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Linked Map

The Linked Map team is willing receive feedback on the results of the project. This project is a short term project (less than 1 year) and it is part of the larger FP7 project PlanetData. Linked Map address the development of a standard WMS that, at the same time, is a LD node offering read/write access to geographic knowledge. This vision is applied in a challenging scenario: the use of crowdsourcing techniques to improve the quality of the automatic integration of a National Map with existing VGI data.

Up to date we have developed:

  • A transparent semantic proxy for WMS 1.3.0 (deliverable D17.1)
  • Transformation into RDF of a National Map (BCN/BTN25 provided by and a VGI dataset (a portion of OSM) (deliverable D16.3)
  • Large scale alignment of both datasets using only name, type and location properties (deliverable D16.3)
  • Annotation of the resulting RDF datasets at feature level with W3C PROV ontology (deliverable D16.1 and implementation D16.3)
  • A web application that enables a basic crowdsourced approach to the quality assessment of mappings and data (deliverable D18.1). The early beta version is available at

Deliverables are available for download at and

We would very appreciate your comments.

5 Responses to Linked Map

  • Pingback: FYI: Linked Map | Places Community Group

  • Developing this is a really good idea! If this works, we will have a very important link between ISO 191** and Linked Data. I sincerely hope the team will reach their goals!

    If I understand correctly, to make use of such a data resource one would only need two URIs:
    1) The (Linked Data) URI of the dataset, which in turn can supply other URIs, like the SPARQL endpoint.
    2) The WMS URI.

    Are those URIs already available?

    Is it feasible to link from the WMS to the LD node and vice versa, using non-custom properties?

    Good luck,


    • Francisco J. Lopez-Pellicer

      Not exactly. We are using Web Links (RFC 5899) and content negotiation for bidirectional linking of ISO 1919** and Linked Data resources. For example URI is a WMS KVP request that returns the service document. With the help of Web Links we add a header pointing to a description of the resource (the service) in RDF. With content negotiation (e.g. text/turtle) we perform a 303 redirect to the description of the resource in RDF. Both are transparent for non semantic web clients, and they do not require to pollute the service metadata document with non standard annotations.

      This is not only applied to GetCapabilities but also to GetMap and GetFeatureInfo. A client may request a map using GetMap. Then, the client wants a machine processable description of the resource. Then he can request again a GetMap with content negotiation or examine response headers for a Web Link to follow. The dereferenced GetMap request is routed to a URI that triggers a GeoSPARQL request that returns relevant features in the dataset described in RDF related to the GetMap request. In our experiment, these are features from a dataset rendered in the map that have been mapped to another dataset (OpenStreetMap). Note that the returned data includes a Web Link header and a RDF link to the original WMS request. So the bridge is bidirectional. That is, a semantic web client may navigate to the image (Get Map request) that describes a resource.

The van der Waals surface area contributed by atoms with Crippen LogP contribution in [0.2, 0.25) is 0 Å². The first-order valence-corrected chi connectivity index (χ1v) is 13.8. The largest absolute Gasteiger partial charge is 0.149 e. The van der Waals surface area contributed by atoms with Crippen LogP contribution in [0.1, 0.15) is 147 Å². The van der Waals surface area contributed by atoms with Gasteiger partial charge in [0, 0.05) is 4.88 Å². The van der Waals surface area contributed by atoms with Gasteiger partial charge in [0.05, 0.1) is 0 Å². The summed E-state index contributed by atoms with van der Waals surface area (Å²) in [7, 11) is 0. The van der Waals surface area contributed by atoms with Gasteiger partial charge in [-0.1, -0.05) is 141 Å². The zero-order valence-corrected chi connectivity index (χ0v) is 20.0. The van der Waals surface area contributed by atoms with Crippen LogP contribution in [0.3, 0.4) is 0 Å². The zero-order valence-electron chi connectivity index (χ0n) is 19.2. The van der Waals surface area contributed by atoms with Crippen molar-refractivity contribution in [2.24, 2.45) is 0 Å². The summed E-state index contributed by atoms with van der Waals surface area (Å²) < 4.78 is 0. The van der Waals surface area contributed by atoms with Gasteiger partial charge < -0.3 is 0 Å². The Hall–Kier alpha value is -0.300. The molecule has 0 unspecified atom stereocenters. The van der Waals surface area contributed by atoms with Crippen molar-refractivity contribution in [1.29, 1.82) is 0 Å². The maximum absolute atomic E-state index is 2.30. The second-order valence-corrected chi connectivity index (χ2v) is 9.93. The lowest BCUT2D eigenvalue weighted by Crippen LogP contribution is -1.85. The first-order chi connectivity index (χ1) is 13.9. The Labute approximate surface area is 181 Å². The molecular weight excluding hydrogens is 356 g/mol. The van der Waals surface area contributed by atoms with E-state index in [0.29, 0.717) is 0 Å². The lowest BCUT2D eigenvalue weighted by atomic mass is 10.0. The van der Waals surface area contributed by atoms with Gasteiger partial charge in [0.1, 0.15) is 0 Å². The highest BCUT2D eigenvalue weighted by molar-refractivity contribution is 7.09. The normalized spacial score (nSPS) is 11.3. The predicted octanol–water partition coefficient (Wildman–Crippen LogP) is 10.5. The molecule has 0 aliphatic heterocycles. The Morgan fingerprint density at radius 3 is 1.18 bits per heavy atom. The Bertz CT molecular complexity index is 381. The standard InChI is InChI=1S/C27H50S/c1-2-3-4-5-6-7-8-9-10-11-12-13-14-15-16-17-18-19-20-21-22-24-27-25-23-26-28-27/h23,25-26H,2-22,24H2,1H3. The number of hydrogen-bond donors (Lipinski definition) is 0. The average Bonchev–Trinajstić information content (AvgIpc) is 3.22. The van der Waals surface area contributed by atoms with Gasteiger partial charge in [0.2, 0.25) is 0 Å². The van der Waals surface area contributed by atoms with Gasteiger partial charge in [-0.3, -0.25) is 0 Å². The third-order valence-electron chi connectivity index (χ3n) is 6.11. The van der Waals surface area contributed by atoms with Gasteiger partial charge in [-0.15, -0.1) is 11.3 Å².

URIs are available (e.g. data is available here but we are finishing the project and we are conducting some experiments. We plan to release a showcase with examples after the end of the project in September that should be more usable for testing that the current infrastructure.



  • Frans Knibbe

    (assuming my true identity now, forgot to log in when I posted the first reply)

    Using Web Linking as a means to link the two seems a very smart idea! Frankly, I did not know that a thing like Web Linking exists 🙂 But I have just read about it, fortunately the concept seems simple enough.

    I hope I have time to play around with the data after the showcase is up, and I hope many others will provide feedback too.
    I still have some questions, but I assume just trying things will answer most.

    OK, just one quick question: Let’s say I have the URI of a geographical feature, or the URI of its geometry. Could I request a map image of that feature just by using conneg? If so, what would be the content type to use?


    • Francisco J. Lopez-Pellicer

      That’s the idea. But, how the client can discover the content types. This is a possible procedure.

      1. Client performs a HEAD request to the LD server
      2. The LD server returns the response that is identical to a GET response without the message-body. The response contains Web Links to itself that hint the content types available with the parameter “type” (see point 5.4 of RFC 5899).
      3. Client lookups for a web link with an image type and then conneg the image.
      4. Finally, the LD server forwards with a 303 to the WMS or perform a proxy request to the WMS on behalf of the client.

      In addition, it is possible to use a relation type that means that the links point to a preferred version of the resource (e.g. canonical – see IANA registry ) because the preferred version is the map as image. In such scenario, the client should restrict the search to weblinks of such relation type, and then select the link with an appropriate image format (pgn, tiff, jpeg).

      Note that the above only works if the LD server has metadata about the image formats supported by the server. We do that by using the capabilities of the WMS as configuration source for the LD node.


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